Picture a giant boulder rolling toward you. That's how fast you have to run through Steven Spielberg's movies if you want to hit even the high points: Jaws, Raiders of the Lost Ark, E.T. The Extra-Terrestrial, Schindler's List... (The low points, like Hook, are also interesting.) This month, the Oscar-winning director, 64, debuts two new movies, The Adventures of Tintin and War Horse. And he just started shooting his next film, Lincoln, starring Daniel Day-Lewis. Here, he reflects on his twoscore-and-three-year career.
Let's start at the beginning. I just watched your first short film, Amblin' (1968).
Good, I'm glad. You got spared the pain of my sort-of attempt at a Pepsi commercial.
A lot of people know Amblin as the name of your production company, but probably few of them have seen the short.
It was going to be a tone poem about a boy and a girl who meet in the desert, hitchhiking their way to the Pacific Ocean. Very simple story. I wrote it in a day.
At the end of the short, you find out the boy is not a hippie. Inside the guitar case is just a suit, a tie, a book...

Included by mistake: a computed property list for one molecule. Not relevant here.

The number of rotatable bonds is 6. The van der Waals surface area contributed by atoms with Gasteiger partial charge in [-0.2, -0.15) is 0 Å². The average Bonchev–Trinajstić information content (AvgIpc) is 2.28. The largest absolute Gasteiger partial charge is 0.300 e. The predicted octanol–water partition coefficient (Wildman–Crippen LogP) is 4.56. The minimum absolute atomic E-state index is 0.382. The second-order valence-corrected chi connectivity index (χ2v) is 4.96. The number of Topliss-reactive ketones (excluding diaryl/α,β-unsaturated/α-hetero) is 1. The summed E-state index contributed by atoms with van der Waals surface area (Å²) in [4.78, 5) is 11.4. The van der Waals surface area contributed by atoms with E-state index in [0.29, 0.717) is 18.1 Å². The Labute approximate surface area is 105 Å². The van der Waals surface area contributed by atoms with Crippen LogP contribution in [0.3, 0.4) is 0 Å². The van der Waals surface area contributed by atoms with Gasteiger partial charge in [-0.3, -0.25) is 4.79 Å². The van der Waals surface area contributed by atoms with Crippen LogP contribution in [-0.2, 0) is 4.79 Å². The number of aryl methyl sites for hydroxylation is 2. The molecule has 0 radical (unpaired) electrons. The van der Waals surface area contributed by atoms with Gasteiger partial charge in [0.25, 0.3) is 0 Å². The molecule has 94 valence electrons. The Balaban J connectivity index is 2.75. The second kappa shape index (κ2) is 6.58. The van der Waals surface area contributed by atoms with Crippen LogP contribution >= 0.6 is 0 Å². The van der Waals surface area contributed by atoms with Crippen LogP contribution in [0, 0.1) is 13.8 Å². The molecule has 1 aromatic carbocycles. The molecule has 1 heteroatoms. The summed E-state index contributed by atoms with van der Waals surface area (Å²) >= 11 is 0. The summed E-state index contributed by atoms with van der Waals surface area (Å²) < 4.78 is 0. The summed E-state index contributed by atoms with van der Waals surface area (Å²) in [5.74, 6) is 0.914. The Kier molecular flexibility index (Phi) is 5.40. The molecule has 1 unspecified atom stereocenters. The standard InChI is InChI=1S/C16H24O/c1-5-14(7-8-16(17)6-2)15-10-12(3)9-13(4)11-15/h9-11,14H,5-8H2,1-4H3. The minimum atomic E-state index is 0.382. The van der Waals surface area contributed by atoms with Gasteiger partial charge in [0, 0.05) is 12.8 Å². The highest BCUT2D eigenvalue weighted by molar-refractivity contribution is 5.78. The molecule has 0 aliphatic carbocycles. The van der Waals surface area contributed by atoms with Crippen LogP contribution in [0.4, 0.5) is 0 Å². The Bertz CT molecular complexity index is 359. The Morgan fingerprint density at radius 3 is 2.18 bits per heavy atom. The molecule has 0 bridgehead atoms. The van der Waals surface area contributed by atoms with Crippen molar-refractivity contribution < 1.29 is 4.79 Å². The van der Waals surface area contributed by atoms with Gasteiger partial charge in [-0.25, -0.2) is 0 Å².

He was me, basically. He was dressed as a hippie, but he was a secret square. It was no secret that I was a square. And I think, to my children today, it's still no secret.
I read somewhere that you were nauseous every day while making Amblin'. True?
Yes. I've always had shpilkes [Yiddish for ''nerves''].
You didn't have a career yet what were you worried about?
It's not even about the career. I have shpilkes now and I have a career. I think it's my fuel, basically my nervous stomach. That's what keeps me honest, right? And a little bit humble, in the sense that when I make a movie, I never think I have all the answers. I think I've stayed collaborative my entire career because I don't have all the answers. I come onto the set whether it was my first movie, The Sugarland Express, or Lincoln and it cuts me down to size. It's a good feeling to have.
Your first features, the TV movie Duel (1971) and The Sugarland Express (1974), are both about life or death on the road.
I've always been interested in that. I grew up in Arizona, and we subscribed to a magazine called Arizona Highways. It was always shots of roads going to infinity, going off into the vanishing point. One of my favorite movies was a film called Vanishing Point. And I remember a wonderful poster for a movie called It Came From Outer Space that had this lonely road going to nowhere, which I tried to appropriate a little bit for Close Encounters. So the idea of a straight-line highway going to a vanishing point is compelling.